TAMPA, Fla. — It's a term that's recently become popularized as the United States continues its nationwide rollout of the COVID-19 vaccine.
The medical breakthrough will give many a fighting chance against the coronavirus and hopefully help bring back some normalcy to everyday life.
The end goal of vaccinating would be to help states reach a level of herd immunity. What that means is a majority of the population is immune to an infectious disease, slowing down the rate at which it spreads.
So, if 80 percent of a population is immune to the virus, four out of five people would not get sick if they encountered someone who has been infected, possibly unable to spread the disease any further.
According to Johns Hopkins University, 50 to 90 percent of a population would have to be immune in order to reach herd immunity. And while there's no exact percentage for COVID-19, scientists estimate 70 percent would be the threshold.
We recently talked with Dr. Jill Roberts. She's a molecular epidemiologist with a background in microbiology. She's also a public health advocate. She'd like to see closer to 90 percent of Floridians vaccinated. But, we'll use 70 percent for the purposes of the chart below.
Using census information and data from Florida's Department of Health, we charted Florida's course to herd immunity. In order for the state's 21.4 million residents to reach that goal, roughly 15 million people must be vaccinated.
Compare and contrast the total number of people vaccinated with the total number of people who have received a second dose, along with daily vaccinations and the magic number for herd immunity.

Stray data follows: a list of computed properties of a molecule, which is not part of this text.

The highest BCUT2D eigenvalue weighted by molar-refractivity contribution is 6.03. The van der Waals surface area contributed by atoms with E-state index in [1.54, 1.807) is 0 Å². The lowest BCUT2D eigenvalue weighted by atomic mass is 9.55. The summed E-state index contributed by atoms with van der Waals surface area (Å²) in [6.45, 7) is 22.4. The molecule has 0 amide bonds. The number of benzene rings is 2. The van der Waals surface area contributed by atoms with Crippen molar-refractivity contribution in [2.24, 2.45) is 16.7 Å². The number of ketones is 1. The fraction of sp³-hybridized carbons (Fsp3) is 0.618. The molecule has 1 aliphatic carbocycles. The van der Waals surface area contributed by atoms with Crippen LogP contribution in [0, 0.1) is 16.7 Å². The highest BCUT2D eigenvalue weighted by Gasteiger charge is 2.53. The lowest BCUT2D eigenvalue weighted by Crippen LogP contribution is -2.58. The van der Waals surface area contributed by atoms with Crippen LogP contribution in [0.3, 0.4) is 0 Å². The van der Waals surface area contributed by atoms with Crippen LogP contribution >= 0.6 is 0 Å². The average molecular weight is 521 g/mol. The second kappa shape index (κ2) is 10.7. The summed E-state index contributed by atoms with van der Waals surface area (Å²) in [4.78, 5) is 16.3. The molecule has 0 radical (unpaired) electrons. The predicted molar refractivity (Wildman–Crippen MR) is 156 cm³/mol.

NOTE: This chart was created using data from the Florida Department of Health's daily vaccine report. Numbers may fluctuate as hospitals and labs send new information to the state.
At the moment, scientists do not know the exact proportion of the population that must be vaccinated to reach herd immunity. The 70 percent we are using is an estimation by Johns Hopkins University. As more research is done, the threshold will be better understood.
Latest vaccine information
In December, the U.S. green-lighted two coronavirus vaccines with emergency use authorizations. Shipments for Pfizer and Moderna's shots have already made their rounds across the state.
Then, in February, the single-dose Johnson & Johnson vaccine was approved. However, on April 13, the U.S. recommended a “pause” in the use of the single-dose Johnson & Johnson COVID-19 vaccine to investigate reports of rare but potentially dangerous blood clots, setting off a chain reaction worldwide and dealing a setback to the global vaccination campaign. That impacted state and federal sites in Florida that were offering the vaccine.
The CDC and FDA lifted the "pause" on the J&J vaccine on April 23.
So, where does the state stand on vaccinations?
According to the Florida Department of Health's latest report, 2,538,877 people across the state's 67 counties have been given the first dose of the COVID-19 vaccine.
Another 5,856,503 people have received the second dose and 563,975 people have gotten the J&J single-dose shot, meaning they are considered fully immunized.
According to the CDC, 14,815,858 doses have been administered in Florida.